“What-“ Tahira tripped on her own feet before she could finish, falling on top of the symbols. A hand reached for Tahira. It was a hand with five fingers not unlike hers, connected to an arm also not unlike hers, governed by a body of familiar shapes and contours. Tahira counted the eyes on this new face: only two. They remained like that for some time until Tahira finally accepted the helping hand and got to her feet.
Was this girl a savage? She didn’t look dangerous. She didn’t feel dangerous. In fact, she didn’t even look that different. Tahira raised her hand and touched the girl’s face. It felt warm, just like her mum’s. The girl smiled and touched Tahira’s cheek in return. Soon, all the doubt was forgotten, and the children started to draw shapes on the sand and playing with the water. It was clear this girl didn’t know the Language, or the Science, and there was something about her kinetic patterns that Tahira couldn’t really grasp. She moved about in ways hard to predict, and sometimes she even incurred into patterns from the sinful act. But what puzzled Tahira the most were those patterns she couldn’t even recognise. It was almost as if the girl didn’t know what a pattern was. How odd, Tahira thought, and she wondered whether the girl felt the same way about her.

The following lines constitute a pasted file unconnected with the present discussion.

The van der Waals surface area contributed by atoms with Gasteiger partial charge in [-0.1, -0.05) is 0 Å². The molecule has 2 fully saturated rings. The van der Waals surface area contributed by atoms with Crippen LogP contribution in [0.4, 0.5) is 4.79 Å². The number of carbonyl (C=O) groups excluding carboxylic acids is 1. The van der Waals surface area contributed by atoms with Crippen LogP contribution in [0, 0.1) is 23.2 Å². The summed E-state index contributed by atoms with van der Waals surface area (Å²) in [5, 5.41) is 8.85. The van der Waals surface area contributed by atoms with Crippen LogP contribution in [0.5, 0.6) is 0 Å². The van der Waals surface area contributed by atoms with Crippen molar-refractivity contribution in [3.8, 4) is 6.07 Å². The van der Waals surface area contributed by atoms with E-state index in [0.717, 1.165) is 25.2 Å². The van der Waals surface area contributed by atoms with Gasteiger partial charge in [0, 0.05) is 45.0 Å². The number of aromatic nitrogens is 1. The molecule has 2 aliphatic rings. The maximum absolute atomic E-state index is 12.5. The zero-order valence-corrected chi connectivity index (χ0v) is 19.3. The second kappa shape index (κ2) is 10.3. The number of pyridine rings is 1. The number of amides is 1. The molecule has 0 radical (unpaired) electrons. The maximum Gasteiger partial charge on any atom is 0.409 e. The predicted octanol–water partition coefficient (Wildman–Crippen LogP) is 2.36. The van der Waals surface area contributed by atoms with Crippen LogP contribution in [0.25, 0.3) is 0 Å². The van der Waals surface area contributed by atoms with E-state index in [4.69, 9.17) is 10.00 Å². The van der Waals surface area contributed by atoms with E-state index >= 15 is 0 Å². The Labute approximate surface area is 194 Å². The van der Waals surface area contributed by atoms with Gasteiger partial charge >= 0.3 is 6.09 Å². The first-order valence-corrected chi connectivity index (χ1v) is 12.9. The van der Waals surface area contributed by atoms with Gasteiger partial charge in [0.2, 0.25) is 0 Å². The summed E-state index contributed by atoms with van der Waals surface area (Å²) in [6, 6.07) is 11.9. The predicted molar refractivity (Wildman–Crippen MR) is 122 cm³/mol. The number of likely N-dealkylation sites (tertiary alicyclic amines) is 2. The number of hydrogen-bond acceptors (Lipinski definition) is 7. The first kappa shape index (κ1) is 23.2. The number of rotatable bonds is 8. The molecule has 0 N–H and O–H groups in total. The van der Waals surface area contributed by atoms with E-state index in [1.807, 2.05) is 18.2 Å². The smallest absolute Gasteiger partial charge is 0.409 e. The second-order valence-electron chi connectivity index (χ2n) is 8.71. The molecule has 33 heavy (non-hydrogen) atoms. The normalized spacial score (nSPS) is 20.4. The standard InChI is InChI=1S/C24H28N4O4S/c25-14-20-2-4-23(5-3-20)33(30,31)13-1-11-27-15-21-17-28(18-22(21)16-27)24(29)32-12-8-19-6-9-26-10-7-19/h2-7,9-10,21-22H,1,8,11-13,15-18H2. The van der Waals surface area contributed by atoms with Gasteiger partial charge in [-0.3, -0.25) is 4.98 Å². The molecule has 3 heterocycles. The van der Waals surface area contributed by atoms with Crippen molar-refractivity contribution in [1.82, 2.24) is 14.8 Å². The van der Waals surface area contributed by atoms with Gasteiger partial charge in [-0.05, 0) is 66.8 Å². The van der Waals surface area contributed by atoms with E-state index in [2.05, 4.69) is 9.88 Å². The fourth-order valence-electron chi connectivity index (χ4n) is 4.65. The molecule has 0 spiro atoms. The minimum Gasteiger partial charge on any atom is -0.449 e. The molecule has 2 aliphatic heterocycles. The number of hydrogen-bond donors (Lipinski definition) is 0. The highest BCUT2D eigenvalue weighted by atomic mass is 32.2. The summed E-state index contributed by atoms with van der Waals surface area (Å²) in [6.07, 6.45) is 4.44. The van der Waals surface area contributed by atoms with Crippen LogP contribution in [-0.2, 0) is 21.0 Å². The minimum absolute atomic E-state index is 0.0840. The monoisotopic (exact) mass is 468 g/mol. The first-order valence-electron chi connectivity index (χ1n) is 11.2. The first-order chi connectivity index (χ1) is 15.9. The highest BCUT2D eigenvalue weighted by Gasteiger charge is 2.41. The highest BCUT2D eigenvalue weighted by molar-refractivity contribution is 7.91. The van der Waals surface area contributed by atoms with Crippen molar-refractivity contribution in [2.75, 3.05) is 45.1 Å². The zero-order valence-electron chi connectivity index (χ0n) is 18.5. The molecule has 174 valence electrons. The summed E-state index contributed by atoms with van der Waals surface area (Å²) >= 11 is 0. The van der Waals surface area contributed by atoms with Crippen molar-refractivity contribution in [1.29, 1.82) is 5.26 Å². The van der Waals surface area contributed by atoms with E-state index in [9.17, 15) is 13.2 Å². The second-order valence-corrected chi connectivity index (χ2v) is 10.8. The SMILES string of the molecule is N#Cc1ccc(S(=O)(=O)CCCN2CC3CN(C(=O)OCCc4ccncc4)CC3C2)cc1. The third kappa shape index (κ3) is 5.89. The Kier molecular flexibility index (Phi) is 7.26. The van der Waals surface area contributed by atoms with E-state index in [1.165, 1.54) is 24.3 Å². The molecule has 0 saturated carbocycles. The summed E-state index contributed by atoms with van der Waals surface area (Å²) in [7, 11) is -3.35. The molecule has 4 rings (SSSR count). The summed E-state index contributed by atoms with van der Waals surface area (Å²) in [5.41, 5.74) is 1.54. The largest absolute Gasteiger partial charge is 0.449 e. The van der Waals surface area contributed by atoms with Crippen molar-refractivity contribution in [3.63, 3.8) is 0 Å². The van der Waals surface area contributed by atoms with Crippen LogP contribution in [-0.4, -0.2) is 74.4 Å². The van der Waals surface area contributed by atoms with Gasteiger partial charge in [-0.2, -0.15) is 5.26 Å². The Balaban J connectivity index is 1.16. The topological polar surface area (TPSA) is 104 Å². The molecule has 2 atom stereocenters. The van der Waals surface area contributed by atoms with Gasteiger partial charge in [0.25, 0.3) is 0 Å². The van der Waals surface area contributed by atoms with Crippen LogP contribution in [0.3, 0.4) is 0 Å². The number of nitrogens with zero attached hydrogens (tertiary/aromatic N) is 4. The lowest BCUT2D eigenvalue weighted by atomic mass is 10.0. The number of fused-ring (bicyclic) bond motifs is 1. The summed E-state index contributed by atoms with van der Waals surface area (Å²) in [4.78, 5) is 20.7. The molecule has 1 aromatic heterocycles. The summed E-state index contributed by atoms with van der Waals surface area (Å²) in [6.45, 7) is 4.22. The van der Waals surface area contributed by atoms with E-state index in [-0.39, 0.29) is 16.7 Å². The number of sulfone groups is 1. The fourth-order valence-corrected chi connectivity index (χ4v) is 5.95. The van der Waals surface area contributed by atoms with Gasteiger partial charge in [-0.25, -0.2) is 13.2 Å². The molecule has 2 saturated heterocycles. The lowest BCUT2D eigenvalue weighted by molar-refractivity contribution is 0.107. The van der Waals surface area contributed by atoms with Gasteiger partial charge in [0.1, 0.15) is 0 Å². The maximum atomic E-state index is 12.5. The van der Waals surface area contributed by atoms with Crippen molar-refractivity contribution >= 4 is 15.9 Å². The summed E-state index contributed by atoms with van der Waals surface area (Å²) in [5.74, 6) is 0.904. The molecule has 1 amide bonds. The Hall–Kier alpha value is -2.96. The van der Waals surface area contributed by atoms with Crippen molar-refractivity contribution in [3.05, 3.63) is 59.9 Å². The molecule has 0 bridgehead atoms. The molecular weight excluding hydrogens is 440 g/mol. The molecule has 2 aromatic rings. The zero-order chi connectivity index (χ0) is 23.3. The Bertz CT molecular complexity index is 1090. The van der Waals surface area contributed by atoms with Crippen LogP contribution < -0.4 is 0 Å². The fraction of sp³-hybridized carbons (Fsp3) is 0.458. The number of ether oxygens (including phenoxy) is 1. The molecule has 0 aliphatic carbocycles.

Perhaps there is something else than the Language, Tahira pondered one afternoon as she drew letters on the sand for her friend. But how was that possible? Wasn’t the point of the Language to unite the people and push civilization forward? Perhaps there is more than one Language, Tahira surprised herself thinking. Ever since she met Anlama, most of the things that came to her mind were questions. She had started questioning the patterns, the list, the Science, and even the Line itself. There was something in the smile of her friend that defied all categorizations and brought to her mind possibilities that she would have never thought possible.
It was one of those afternoons that mother found them. Tahira was looking at Anlama’s face, trying to repeat the sounds that came out of her mouth when her friend’s smile vanished.